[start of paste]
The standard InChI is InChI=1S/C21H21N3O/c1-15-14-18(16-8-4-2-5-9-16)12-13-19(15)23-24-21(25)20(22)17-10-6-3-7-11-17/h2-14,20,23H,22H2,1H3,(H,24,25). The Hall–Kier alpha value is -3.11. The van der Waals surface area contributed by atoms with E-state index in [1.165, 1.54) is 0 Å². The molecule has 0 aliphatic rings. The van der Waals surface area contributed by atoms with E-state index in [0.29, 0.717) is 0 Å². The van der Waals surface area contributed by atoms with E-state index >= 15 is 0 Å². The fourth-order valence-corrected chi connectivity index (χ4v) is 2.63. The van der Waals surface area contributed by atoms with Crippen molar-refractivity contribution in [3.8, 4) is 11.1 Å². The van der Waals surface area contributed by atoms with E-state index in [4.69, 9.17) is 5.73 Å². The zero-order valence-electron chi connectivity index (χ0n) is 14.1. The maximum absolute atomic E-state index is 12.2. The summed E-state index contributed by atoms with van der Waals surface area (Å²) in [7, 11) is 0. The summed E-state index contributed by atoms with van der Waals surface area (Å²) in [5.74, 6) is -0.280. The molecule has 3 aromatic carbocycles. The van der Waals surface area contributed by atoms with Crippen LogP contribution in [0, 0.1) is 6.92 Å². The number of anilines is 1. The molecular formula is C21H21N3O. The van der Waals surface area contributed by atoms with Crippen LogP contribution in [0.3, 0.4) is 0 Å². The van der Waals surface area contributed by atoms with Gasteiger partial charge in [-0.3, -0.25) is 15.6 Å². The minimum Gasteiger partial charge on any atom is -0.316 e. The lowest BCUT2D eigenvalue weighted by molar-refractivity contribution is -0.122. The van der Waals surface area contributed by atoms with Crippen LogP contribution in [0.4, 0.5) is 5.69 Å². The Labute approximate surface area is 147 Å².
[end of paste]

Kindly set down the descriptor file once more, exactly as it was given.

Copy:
The standard InChI is InChI=1S/C21H21N3O/c1-15-14-18(16-8-4-2-5-9-16)12-13-19(15)23-24-21(25)20(22)17-10-6-3-7-11-17/h2-14,20,23H,22H2,1H3,(H,24,25). The Hall–Kier alpha value is -3.11. The van der Waals surface area contributed by atoms with E-state index in [1.165, 1.54) is 0 Å². The molecule has 0 aliphatic rings. The van der Waals surface area contributed by atoms with E-state index in [0.29, 0.717) is 0 Å². The van der Waals surface area contributed by atoms with E-state index >= 15 is 0 Å². The fourth-order valence-corrected chi connectivity index (χ4v) is 2.63. The van der Waals surface area contributed by atoms with Crippen molar-refractivity contribution in [3.8, 4) is 11.1 Å². The van der Waals surface area contributed by atoms with E-state index in [4.69, 9.17) is 5.73 Å². The zero-order valence-electron chi connectivity index (χ0n) is 14.1. The maximum absolute atomic E-state index is 12.2. The summed E-state index contributed by atoms with van der Waals surface area (Å²) in [7, 11) is 0. The summed E-state index contributed by atoms with van der Waals surface area (Å²) in [5.74, 6) is -0.280. The molecule has 3 aromatic carbocycles. The van der Waals surface area contributed by atoms with Crippen LogP contribution in [0, 0.1) is 6.92 Å². The number of anilines is 1. The molecular formula is C21H21N3O. The van der Waals surface area contributed by atoms with Crippen LogP contribution in [0.3, 0.4) is 0 Å². The van der Waals surface area contributed by atoms with Gasteiger partial charge in [-0.3, -0.25) is 15.6 Å². The minimum Gasteiger partial charge on any atom is -0.316 e. The lowest BCUT2D eigenvalue weighted by molar-refractivity contribution is -0.122. The van der Waals surface area contributed by atoms with Crippen LogP contribution in [0.4, 0.5) is 5.69 Å². The Labute approximate surface area is 147 Å².